So, the gist of behavioral targeting is to track consumer behavior and personalize their experience. Here’s an example of behavioral targeting to make everything crystal clear💎
Behavioral targeting is quite fascinating. No?
Let’s see how it works!
How Behavioral Targeting Works?
Has it ever occurred to you how something you searched for shows up as ads across different websites?
Behavioral targeting is the tech magic behind these personalized online advertising experiences.
Here’s how the behavioral targeting process works in just four steps.
Step 1: Cookie Collection
The key element of behavioral targeting is cookie collection or data collection. The more datasets you have, the more targeted advertising campaigns you can create.
In this step, brands collect user behavior data with the help of website cookies and third-party cookies. These tracking cookies are temporarily stored on the local memory drive of the user’s device and deleted after their browsing is over. Besides cookies, marketers also collect information of registered users from their purchase history.
The gathered data is then stored in a data management platform and analyzed for valuable insights.
Step 2: Building User Profiles
With all the gathered data, brands can derive insights and identify behavioral patterns related to their search history and purchasing. Based on this information, user profiles or user segments are created.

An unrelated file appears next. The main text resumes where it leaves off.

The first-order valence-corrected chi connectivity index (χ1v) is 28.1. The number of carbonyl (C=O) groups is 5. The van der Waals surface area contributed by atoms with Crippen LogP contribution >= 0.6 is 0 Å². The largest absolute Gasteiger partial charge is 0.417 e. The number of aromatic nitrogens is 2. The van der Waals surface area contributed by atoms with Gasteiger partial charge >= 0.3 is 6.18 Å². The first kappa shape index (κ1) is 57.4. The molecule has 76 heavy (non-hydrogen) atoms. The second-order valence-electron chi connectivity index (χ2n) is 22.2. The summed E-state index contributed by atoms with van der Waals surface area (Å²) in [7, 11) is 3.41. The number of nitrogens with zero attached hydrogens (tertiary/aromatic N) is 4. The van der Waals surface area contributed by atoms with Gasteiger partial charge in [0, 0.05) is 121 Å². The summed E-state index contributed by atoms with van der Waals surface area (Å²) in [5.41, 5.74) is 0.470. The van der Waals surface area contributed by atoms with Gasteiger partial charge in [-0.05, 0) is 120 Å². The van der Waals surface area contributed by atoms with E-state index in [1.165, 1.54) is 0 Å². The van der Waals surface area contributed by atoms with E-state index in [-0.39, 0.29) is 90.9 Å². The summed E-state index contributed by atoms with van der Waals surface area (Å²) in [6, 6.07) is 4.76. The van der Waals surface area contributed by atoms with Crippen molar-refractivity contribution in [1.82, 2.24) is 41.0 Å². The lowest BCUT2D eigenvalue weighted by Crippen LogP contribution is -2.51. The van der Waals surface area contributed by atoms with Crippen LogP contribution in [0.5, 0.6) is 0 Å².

For example, users searching for CRM solutions will be considered one audience segment. On the other hand, users looking for interactive demo solutions will be considered as another segment.
Marketers can set any trend, browsing pattern, habits, interests, or purchasing behavior as the criteria for creating different behavioral targeting segments.
Step 3: Leverage Collected Data to Create Personalized Campaigns
The first two steps bring us to the key step of this process – targeting. Use the gathered data and customer segments to create and run personalized ad campaigns. These campaigns must match the interests of the segment you target.
According to Dan Gray, CEO at Vendry.io, "the best way to find the right behaviors to target based on is to conduct user interviews with users that have been either successful or unsuccessful in purchasing your product.”
“If you take the time to listen to how they purchase your product, you will be able to spot behaviors that you can use to inform your targeting. Look for key triggers that prompted your customer to buy and friction points you need to help them overcome."